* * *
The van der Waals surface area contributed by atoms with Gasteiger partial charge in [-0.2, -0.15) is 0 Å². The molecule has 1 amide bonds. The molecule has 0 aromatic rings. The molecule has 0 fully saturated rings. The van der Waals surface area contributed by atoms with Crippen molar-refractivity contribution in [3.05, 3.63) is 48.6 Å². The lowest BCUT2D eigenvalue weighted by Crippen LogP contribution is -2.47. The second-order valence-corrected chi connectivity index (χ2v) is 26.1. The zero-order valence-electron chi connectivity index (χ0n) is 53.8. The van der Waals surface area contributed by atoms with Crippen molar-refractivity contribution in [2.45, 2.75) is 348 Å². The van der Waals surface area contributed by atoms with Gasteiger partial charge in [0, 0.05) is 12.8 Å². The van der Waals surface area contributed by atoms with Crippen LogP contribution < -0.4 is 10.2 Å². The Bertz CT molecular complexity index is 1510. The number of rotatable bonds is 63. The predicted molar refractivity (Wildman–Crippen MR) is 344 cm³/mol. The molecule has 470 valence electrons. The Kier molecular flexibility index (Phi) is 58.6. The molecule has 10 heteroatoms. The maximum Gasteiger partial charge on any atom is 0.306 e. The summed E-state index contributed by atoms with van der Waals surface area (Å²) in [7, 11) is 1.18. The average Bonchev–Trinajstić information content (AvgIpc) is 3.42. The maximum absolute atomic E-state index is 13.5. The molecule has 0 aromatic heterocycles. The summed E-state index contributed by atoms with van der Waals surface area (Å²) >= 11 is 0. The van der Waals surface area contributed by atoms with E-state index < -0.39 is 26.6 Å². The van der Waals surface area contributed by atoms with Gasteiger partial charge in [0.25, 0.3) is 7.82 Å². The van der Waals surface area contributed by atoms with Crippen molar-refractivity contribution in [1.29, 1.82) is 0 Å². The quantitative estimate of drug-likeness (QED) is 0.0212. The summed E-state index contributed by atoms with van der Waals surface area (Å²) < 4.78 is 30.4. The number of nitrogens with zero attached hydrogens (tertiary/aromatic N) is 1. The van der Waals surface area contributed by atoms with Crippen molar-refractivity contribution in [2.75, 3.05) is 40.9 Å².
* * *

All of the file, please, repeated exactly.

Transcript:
The van der Waals surface area contributed by atoms with Gasteiger partial charge in [-0.2, -0.15) is 0 Å². The molecule has 1 amide bonds. The molecule has 0 aromatic rings. The molecule has 0 fully saturated rings. The van der Waals surface area contributed by atoms with Crippen molar-refractivity contribution in [3.05, 3.63) is 48.6 Å². The lowest BCUT2D eigenvalue weighted by Crippen LogP contribution is -2.47. The second-order valence-corrected chi connectivity index (χ2v) is 26.1. The zero-order valence-electron chi connectivity index (χ0n) is 53.8. The van der Waals surface area contributed by atoms with Crippen molar-refractivity contribution in [2.45, 2.75) is 348 Å². The van der Waals surface area contributed by atoms with Gasteiger partial charge in [0, 0.05) is 12.8 Å². The van der Waals surface area contributed by atoms with Crippen LogP contribution < -0.4 is 10.2 Å². The Bertz CT molecular complexity index is 1510. The number of rotatable bonds is 63. The predicted molar refractivity (Wildman–Crippen MR) is 344 cm³/mol. The molecule has 470 valence electrons. The Kier molecular flexibility index (Phi) is 58.6. The molecule has 10 heteroatoms. The maximum Gasteiger partial charge on any atom is 0.306 e. The summed E-state index contributed by atoms with van der Waals surface area (Å²) in [7, 11) is 1.18. The average Bonchev–Trinajstić information content (AvgIpc) is 3.42. The maximum absolute atomic E-state index is 13.5. The molecule has 0 aromatic heterocycles. The summed E-state index contributed by atoms with van der Waals surface area (Å²) >= 11 is 0. The van der Waals surface area contributed by atoms with E-state index < -0.39 is 26.6 Å². The van der Waals surface area contributed by atoms with Gasteiger partial charge in [0.25, 0.3) is 7.82 Å². The van der Waals surface area contributed by atoms with Crippen molar-refractivity contribution in [1.29, 1.82) is 0 Å². The quantitative estimate of drug-likeness (QED) is 0.0212. The summed E-state index contributed by atoms with van der Waals surface area (Å²) < 4.78 is 30.4. The number of nitrogens with zero attached hydrogens (tertiary/aromatic N) is 1. The van der Waals surface area contributed by atoms with Crippen molar-refractivity contribution in [2.75, 3.05) is 40.9 Å².